We tend to only hear about the extremes when the subject of Russia arises, whatever the particular subject. It is as if emerging news has to fit a certain mould for it to be repeatable. We’ve been considering the virtues of summer and winter ‘over there’ and the extremes therein. Frankly though; the scope of the country is so vast that you would be bound to find some location, somewhere that fits you in terms of climate.
Perhaps it’s the longevity and extremes of winter that appear – from the outside at least – to prompt Russians into making the most of the summer’s brief intensity. A case of making the most of it while it lasts. No surprises then that a quick scan for Russian habits and pursuits during the brief, brighter months reveals a strong propensity for outdoor activities with fishing, socialising around camp fires, barbecues, cycling, picnics, sports and ball games, heading for the beach/riverside/park and more; all on the collective menu. It’s as if the games console had never been invented. As much as I enjoy technology, this sounds fantastic.
For those of a nervous disposition, it’s worth highlighting the Russian thing that is: middle-aged man + Speedo combo. Good luck to them all: semi-naked and unashamed, but you may need ‘somewhere to put your eyes’ at times. Or just go with it: we’ve all got skin after all, right?
Another national thing is the Russian love of ice cream – in a wealth of flavours. It’s also a reportedly different experience than the Western equivalent, and for some global aficionados of the stuff: decidedly better. Russia’s equivalent of Belgium’s chocolates perhaps? Who knew?
The relative lack of air-conditioning (by American and Australian standards), coupled with crowded city streets oppressed by traffic fumes, makes Russia’s copious green spaces, the places to be in the heat; natural urban overflows to be enjoyed by all.
For those that really want to get out of the urban crush, there are a few favourite holiday spots both at home and abroad. The Black Sea city of Sochi – home to the 2014 Olympics – is an obvious choice on the Caucasian Riviera with a subtropical climate of warm/hot summers and mild winters. Mild winters in Russia? Who’d have thought it?!
Lake Baikal is another favourite with the ‘home crowd’ – and foreigners alike. We’ve looked at it before on the blog, but suffice to say that’s it’s a remarkable holiday location in Southern Siberia with its own mountains, weather system and wildlife. And yes, as that description implies: to call it a lake is something of an understatement – it’s roughly the size of England and more of an inland sea.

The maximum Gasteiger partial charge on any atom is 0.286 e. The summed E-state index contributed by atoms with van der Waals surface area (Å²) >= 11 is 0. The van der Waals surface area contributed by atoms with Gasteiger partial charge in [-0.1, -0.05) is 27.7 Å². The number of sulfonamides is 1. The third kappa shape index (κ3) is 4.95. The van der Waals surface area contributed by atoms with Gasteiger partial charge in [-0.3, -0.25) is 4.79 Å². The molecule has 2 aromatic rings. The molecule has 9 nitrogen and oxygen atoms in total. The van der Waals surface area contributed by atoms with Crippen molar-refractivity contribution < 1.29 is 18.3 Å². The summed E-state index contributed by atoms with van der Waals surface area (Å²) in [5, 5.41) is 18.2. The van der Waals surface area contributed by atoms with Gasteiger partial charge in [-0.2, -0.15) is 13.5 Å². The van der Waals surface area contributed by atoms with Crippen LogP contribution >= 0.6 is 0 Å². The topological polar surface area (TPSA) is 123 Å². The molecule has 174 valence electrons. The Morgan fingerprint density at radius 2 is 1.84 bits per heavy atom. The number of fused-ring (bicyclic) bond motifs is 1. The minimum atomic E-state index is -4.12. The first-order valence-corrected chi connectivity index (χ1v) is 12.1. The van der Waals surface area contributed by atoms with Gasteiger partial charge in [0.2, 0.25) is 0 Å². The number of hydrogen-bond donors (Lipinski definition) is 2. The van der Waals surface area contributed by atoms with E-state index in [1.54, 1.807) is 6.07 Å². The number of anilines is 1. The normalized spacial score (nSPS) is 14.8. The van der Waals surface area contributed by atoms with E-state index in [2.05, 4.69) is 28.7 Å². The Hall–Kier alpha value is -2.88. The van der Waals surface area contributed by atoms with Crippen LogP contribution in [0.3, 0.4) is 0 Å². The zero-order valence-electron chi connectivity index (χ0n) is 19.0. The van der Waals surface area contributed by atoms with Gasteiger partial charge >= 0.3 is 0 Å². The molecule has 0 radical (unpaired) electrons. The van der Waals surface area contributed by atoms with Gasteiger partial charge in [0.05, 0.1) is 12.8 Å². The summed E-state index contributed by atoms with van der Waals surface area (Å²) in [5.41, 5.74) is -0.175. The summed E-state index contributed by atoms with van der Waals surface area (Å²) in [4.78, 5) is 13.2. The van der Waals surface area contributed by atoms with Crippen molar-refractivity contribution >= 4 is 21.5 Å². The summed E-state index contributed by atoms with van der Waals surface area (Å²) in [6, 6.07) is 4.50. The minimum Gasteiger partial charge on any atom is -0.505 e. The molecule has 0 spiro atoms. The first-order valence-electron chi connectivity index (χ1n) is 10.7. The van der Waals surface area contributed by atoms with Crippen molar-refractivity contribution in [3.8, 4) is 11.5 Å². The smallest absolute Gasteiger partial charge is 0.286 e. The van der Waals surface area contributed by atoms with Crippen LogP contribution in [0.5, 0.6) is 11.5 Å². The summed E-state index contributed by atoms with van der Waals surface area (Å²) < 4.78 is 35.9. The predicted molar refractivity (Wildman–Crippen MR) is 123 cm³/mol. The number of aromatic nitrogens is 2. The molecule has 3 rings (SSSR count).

Locations on the Dnieper River are also favoured over the border in Ukraine as are locations in the Baltic States of Lithuania and Latvia – again, a relative stone’s throw away from European Russian cities.
Those with more cash may (typically) venture further out into Europe, North Africa or Asia – though with enough money then anywhere is possible of course. I suppose that it’s logical to assume that the further away from their homeland they are, the more money they must have spent, and therefore the wealthier they are likely to be? It’s dangerous and often lazy to draw such hard and fast conclusions, but with the ruble so cripplingly low, there may be some truth to such assumptions in the current economic climate.
Oddly though, the Russians don’t seem to be so welcome abroad as they might (putting Crimea and Ukraine aside, momentarily). With astonishingly blatant racism, some venues and tour operators display signs proclaiming “no Russians” on their itineraries. How bizarre? Something worth investigating another time. Although it’s something of a relief to hear of negative associations being shifted away from fellow Brits abroad – at least occasionally.
[Photo by alexfrance]